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GC Foster to stage candlelight vigil for Clarke

Published:Wednesday | June 17, 2020 | 12:05 AMKavarly Arnold/Gleaner Writer


The G.C. Foster College of Physical Education and Sport will today stage a candlelight vigil in memory of former students’ council president, Romaro Clarke.

Clarke was reportedly killed when the Mitsubishi Lancer he was driving crashed along the Ken Jones Highway in Portland. A male passenger who was travelling with Clarke at the time survived the accident and is recovering in hospital.

Maurice Wilson, the principal at G.C. Foster, told The Gleaner that Clarke’s death is “a bitter pill to swallow”, and that his passing has left the entire school family devastated.

“We are extremely devastated. I can speak for myself and the staff who are here. Romaro was someone who would come to my training sessions in the mornings. He was not a coach but he would come there for additional information because his area of specialisation was track and field, and he felt that there was a lot he could learn,” said Wilson, who coaches both the G.C. Foster and Sprintec track and field teams.

“He was a special individual who didn’t wait around for things to happen for him. He came to the college, worked on campus, earned the respect and friendship of everyone, and was actually elected president of the students’ council. This just shows how influential and loved he was. Our condolences to his family ... at this point words can’t explain the feeling,” continued Wilson.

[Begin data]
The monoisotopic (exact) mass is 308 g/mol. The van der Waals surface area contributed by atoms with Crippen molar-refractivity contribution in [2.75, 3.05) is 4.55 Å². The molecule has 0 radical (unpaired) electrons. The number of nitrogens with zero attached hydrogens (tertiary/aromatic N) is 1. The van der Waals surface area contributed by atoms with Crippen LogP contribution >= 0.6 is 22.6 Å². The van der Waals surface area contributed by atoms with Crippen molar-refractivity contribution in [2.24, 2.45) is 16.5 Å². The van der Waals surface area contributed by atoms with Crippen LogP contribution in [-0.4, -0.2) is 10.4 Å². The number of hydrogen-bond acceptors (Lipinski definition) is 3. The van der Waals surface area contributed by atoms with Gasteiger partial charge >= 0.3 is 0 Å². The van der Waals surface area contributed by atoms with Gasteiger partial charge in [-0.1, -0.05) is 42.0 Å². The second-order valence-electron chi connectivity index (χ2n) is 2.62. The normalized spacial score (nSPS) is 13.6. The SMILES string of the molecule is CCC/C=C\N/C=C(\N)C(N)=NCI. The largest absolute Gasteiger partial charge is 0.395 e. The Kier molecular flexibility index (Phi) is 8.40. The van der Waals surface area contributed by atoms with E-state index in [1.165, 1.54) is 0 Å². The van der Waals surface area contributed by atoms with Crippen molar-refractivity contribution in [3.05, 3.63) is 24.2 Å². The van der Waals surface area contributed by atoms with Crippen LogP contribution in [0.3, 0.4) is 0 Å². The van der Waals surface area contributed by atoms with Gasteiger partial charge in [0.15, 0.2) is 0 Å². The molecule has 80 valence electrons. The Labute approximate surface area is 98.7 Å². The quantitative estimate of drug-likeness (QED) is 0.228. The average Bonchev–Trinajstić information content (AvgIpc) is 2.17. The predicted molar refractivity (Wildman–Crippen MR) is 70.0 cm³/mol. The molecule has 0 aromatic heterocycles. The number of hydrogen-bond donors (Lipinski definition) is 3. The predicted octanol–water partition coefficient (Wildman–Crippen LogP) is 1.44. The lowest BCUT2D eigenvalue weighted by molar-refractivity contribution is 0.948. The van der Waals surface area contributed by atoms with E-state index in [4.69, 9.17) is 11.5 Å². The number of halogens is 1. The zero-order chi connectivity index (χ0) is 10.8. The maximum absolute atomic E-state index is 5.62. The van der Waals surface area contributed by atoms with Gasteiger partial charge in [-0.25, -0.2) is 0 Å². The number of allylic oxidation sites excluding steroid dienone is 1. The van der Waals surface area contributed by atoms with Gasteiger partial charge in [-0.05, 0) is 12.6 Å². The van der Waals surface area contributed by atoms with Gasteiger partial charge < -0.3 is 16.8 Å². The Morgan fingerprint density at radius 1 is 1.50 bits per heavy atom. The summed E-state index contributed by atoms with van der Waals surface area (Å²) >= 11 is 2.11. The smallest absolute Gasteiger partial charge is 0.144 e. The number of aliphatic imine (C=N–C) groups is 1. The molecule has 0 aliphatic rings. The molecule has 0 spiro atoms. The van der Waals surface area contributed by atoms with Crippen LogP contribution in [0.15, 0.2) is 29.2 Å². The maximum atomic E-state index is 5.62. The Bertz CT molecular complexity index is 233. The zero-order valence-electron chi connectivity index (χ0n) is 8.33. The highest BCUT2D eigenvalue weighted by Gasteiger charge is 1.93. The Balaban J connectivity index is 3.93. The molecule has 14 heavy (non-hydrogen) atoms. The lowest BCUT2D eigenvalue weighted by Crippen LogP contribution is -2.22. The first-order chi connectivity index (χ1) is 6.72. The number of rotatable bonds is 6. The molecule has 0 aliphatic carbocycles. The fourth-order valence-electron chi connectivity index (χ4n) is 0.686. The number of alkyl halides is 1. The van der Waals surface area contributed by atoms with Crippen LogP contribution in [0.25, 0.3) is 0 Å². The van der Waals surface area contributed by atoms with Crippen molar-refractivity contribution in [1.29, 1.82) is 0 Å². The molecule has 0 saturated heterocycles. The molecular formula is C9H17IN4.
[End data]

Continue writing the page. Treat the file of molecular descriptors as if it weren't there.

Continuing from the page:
“Here we have a young man who would have done everything and was just not able to reap the fruits of his labour. He had a couple of weeks left to complete his degree programme. It’s a bitter pill to swallow,” added Wilson.

Christopher Gibbons, the current students’ council president and the man who took over from Clarke, said he is still in disbelief.

“News of his passing brought a great level of sadness. When I saw everyone posting on their WhatsApp statuses, I couldn’t even believe it myself,” said Gibbons. “It’s a really devastating moment for not just myself, but the entire school population.”


Melbourne Clarke, Romaro’s father, said the death of the last of his five children has shaken him badly.

“This is really, really tragic. It (journey through college) has been such a struggle and we were just looking forward to seeing him make use of his life and do what he was training for,” said the grieving dad. “Romaro was loved by everybody … he had the most friends out of all my kids. It is really difficult for me because I am close with my youth dem. If dem head hurt dem, dem call me,” Clarke said.